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ASU’s Center for Violence Prevention receives $3 million


December 04, 2006

Arizona State University officials have announced the largest single private investment in the 22-year history of its West campus, a $3 million gift from the Mike and Cindy Watts family that will help fund the Center for Violence Prevention and Community Safety in the university’s College of Human Services.

“This gift is a substantial investment in the College’s mission to create academic excellence and to make an impact within the local community,” said John Hepburn, dean of the College of Human Services.  “It will enable the Center for Violence Prevention and Community Safety to engage the local community in transformative programs of use-inspired research, technical assistance, and public education.”

Hepburn noted that the Watts family endowment of the directorship of the Center includes a request by the family that mirrors their commitment to their native Maryvale community.

“Cindy and Mike have asked that an initial project of the Center be to examine the scope and nature of crime and violence in Maryvale,” reported Hepburn. “That effort will bring together a large number of stakeholders from within Maryvale in a collaborative effort to identify specific outcomes and to effect meaningful changes that will address the problem. We will work closely with those who share our goal to identify needs, leverage resources, and facilitate changes that will lessen crime and violence in Maryvale.”

West campus provost Mark Searle said the gift will have a significant and lasting impact on the Center and the greater Phoenix area.

“The West campus has long been recognized for its community engagement and its commitment to building partnerships that provide true and measurable benefits to all who live here,” said Searle.  “The Watts Family’s generous gift to endow the directorship in the Center for Violence Prevention and Community Safety contributes to the advancement of our commitment and will allow us to continue to expand our collaborative services in an effort to reduce crime and violence in our neighborhoods.”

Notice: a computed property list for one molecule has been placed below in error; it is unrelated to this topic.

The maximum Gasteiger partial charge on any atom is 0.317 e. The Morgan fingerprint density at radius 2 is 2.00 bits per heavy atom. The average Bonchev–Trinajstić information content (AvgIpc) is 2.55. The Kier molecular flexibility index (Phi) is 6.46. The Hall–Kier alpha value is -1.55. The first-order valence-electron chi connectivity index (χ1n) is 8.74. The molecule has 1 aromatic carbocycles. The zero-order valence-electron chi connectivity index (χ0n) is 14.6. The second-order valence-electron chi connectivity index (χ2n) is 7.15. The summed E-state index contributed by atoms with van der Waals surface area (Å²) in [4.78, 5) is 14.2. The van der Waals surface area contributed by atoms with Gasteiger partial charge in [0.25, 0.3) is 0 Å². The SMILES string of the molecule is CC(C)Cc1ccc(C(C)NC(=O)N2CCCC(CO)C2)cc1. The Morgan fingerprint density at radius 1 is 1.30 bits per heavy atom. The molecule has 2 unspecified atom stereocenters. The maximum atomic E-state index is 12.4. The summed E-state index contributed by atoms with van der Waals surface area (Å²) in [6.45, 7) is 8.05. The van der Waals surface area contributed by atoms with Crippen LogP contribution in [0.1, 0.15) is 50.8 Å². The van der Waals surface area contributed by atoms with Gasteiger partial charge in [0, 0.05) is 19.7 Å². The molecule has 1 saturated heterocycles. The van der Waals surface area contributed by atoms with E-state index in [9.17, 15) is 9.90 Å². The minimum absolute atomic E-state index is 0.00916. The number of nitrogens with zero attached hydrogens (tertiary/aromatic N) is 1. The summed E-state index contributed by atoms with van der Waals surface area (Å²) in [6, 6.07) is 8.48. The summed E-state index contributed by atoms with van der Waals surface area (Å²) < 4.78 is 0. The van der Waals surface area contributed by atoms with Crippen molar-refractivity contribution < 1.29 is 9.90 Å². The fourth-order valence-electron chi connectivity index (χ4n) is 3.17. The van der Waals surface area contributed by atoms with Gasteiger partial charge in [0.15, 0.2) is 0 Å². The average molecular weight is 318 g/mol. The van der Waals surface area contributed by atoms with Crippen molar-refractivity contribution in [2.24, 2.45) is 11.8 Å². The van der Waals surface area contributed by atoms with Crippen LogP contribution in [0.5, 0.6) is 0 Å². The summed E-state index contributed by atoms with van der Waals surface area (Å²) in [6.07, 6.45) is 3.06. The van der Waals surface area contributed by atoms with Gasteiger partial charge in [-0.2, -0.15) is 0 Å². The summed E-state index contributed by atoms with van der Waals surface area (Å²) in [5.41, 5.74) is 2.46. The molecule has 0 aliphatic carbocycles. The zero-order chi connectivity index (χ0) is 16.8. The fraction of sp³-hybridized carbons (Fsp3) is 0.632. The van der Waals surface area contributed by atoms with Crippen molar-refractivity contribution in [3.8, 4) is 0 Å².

At the announcement, the Watts shared how ASU president Michael Crow’s vision for a “New American University served as a magnet for their expanded support and also their personal beliefs played an important role in their gift to ASU.

“We’re proud to support ASU because we believe in everything Dr. Crow and his team are doing to provide a first-class education while making an impact on our community and the world through research and service,” said Mike, who founded and has built Sunstate Equipment Company into one of the largest independent equipment leasing companies in the U.S.

“Violence is such a limiting factor in life,” said Cindy, a member of the ASU Foundation’s Women & Philanthropy program.  “It creates fear in individuals, families and entire communities, which in turn destroys opportunities.  When people come together and when everyone involved is of great heart, tremendous change can be influenced.

“If our gift can reduce or eliminate that violence, especially by getting at its root causes, we will have achieved our goal for giving.”

The Center, under the leadership of Charles Katz, an associate professor in the School of Criminology and Criminal Justice, not only provides research but also offers recommendations and analysis to make a difference in the community. Some of the projects tackled by the Center include examining sex offender clusters; gathering data on drug use, guns and gangs; and evaluating the success of special courts in Arizona.